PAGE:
The digital future has already arrived - it’s in Estonia: Comprehensive technology education puts the Baltic country light-years ahead
The country of 1.3 million people only gained independence from Soviet occupation in 1991, but is now home to four start-ups valued at more than $1 billion including Skype and Transferwise. Nearly all the country’s public services, from taxes to personal hospital records, are available online on one simple platform and Internet coverage is universal.
What’s the secret behind Estonia’s impressive feats? The key is a nationwide hope for a successful digital future, according to Anett Numa, a speaker at the e-Estonia Briefing Centre.
“After independence, our new and young parliament decided that we had to go digital. It was a risky decision,” Numa explained at one of the center’s briefing sessions last Tuesday. Part of government institution Enterprise Estonia, e-Estonia offers detailed overviews of the country’s digital history and achievements to foreign visitors for free.
“Because Estonia itself is very large, we also realized that digitalization [of public services] would be a solution because we couldn’t afford to have offices in every small town,” said Numa. “For Estonian society, that was something completely new, so we decided to make a lot of investment into the IT sector and start programs in universities. We provided computers to all elementary and high schools, universities and libraries for those who didn’t have them at home.”
Estonian leaders realized from early on that education, especially in technology and science, was integral to nurturing young people who could go on to contribute to Estonia’s dream for a digital society.
Despite its long history of occupation by neighboring powers, Estonia actually enjoyed a tradition of learning that continues to this day. In 1881, some 94 percent of Estonians were already literate and there was compulsory and free education for six grades by 1940, according to Hitsa, a government-founded institute that promotes technology in education.
But it was from 1997 that the Estonian government really began focusing on technology education through an ambitious initiative titled “Tiger Leap.”
“Here in Estonia we don’t have tigers,” explained Eva Toome, communication manager at Hitsa. “But in the 1990s we didn’t have money and time to take things step by step, so we had to jump like a tiger.”
Under the Tiger Leap initiative, the government launched many projects like placing computers in public venues across Estonia, and even had people dress up in tiger costumes to generate interest. By 2001, all schools in Estonia were connected to the Internet.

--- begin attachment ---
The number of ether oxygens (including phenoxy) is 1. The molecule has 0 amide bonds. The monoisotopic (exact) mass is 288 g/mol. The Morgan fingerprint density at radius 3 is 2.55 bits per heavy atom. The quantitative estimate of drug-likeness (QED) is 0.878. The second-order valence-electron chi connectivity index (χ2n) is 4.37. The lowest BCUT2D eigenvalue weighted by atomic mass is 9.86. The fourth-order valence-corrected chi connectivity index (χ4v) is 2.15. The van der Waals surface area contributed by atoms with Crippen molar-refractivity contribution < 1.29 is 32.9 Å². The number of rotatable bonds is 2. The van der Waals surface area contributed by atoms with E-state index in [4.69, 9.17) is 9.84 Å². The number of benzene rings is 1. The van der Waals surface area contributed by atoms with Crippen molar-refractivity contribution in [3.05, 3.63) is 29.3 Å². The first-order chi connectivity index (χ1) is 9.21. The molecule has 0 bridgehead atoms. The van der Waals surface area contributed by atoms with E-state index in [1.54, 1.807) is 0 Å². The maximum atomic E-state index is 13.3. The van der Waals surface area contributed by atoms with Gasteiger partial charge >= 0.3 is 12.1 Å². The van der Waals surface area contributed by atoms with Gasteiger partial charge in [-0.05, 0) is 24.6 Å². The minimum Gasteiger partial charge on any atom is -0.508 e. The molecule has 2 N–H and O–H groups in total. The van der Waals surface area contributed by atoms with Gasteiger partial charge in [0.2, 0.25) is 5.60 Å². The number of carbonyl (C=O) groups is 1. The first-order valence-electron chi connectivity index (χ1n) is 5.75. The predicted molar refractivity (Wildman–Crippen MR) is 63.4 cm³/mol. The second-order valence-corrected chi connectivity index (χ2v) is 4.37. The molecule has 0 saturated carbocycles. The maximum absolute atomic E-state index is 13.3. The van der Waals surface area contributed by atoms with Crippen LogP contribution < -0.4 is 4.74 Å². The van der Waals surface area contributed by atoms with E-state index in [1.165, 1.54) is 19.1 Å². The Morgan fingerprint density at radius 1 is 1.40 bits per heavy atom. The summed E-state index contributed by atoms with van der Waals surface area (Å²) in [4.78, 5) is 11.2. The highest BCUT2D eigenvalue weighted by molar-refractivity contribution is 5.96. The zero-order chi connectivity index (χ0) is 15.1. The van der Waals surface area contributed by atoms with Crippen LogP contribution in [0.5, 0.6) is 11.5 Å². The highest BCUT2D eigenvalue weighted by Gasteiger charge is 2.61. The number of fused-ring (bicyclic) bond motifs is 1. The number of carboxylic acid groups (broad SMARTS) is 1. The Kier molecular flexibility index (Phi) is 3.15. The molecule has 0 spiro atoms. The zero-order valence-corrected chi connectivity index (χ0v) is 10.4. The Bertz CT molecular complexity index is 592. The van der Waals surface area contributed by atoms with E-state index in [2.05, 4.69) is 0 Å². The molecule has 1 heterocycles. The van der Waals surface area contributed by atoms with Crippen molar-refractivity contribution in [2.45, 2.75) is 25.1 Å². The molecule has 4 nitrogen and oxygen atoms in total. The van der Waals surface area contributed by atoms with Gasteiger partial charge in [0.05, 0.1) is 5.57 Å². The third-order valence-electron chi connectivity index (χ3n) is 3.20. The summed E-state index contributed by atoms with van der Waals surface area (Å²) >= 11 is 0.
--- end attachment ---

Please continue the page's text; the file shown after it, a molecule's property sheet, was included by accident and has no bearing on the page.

Today, there are dozens of private and public institutions that work towards providing the best resources for educating children in Estonia using technology.
For example, eKool, also known as eSchool, is an online platform that provides information on students’ grades, attendance records and lesson notes to students, parents and teachers, leading to a host of benefits like decreasing teachers’ administrative work and improving communication between home and school. The Tallinn Education Department credited the program for helping Estonian students become some of the highest scorers on the Organization for Economic Cooperation and Development (OECD)’s Programme for International Student Assessment tests.
If eKool uses technology to create a learning-friendly environment, Hitsa’s ProgeTiger program exposes and familiarizes children as young as 5 with computing. Around 94 percent of schools and 68 percent of kindergartens in Estonia participate in the program, which trains teachers, offers lesson materials and supplies child-friendly computing equipment like robots that run on simple algorithms.
An early exposure to technology is important because as adults, Estonians will find that their entire society, from the home to parliament, runs on a digital network.
Since 2002, all Estonians have been issued digital identities in the form of ID cards and personal codes that they can use to access nearly every public service, from medical prescriptions to birth and death certifications, at any time of day. The lack of a need to create paper documents or staff physical offices is estimated to save the Estonian government 2 percent of its state GDP.
Digital services not only simplify the lives of regular citizens, but facilitate governance as well. Politicians use what’s called e-Cabinet to pass laws, while 30 percent of all Estonian voters use the online voting service wherever they are in the world.
In 2014, the Estonian government decided to take the next step and issue digital identities for non-Estonian citizens as well. Under a program called e-Residency, which approximately 1,500 Koreans have also signed up for, anyone in the world can gain access to a selection of benefits Estonians already enjoy including running businesses online with access to EU markets.
The e-Estonia Briefing Centre itself is proof that the Estonian government’s gamble to go digital paid off. Every year, it welcomes more than 900 delegations from across the world who are curious to learn more about the Baltic state.
“Back at the time there was no guarantee that this would be successful, but I can tell you now that this has been a real success story,” said Numa.
BY KIM EUN-JIN [firstname.lastname@example.org]
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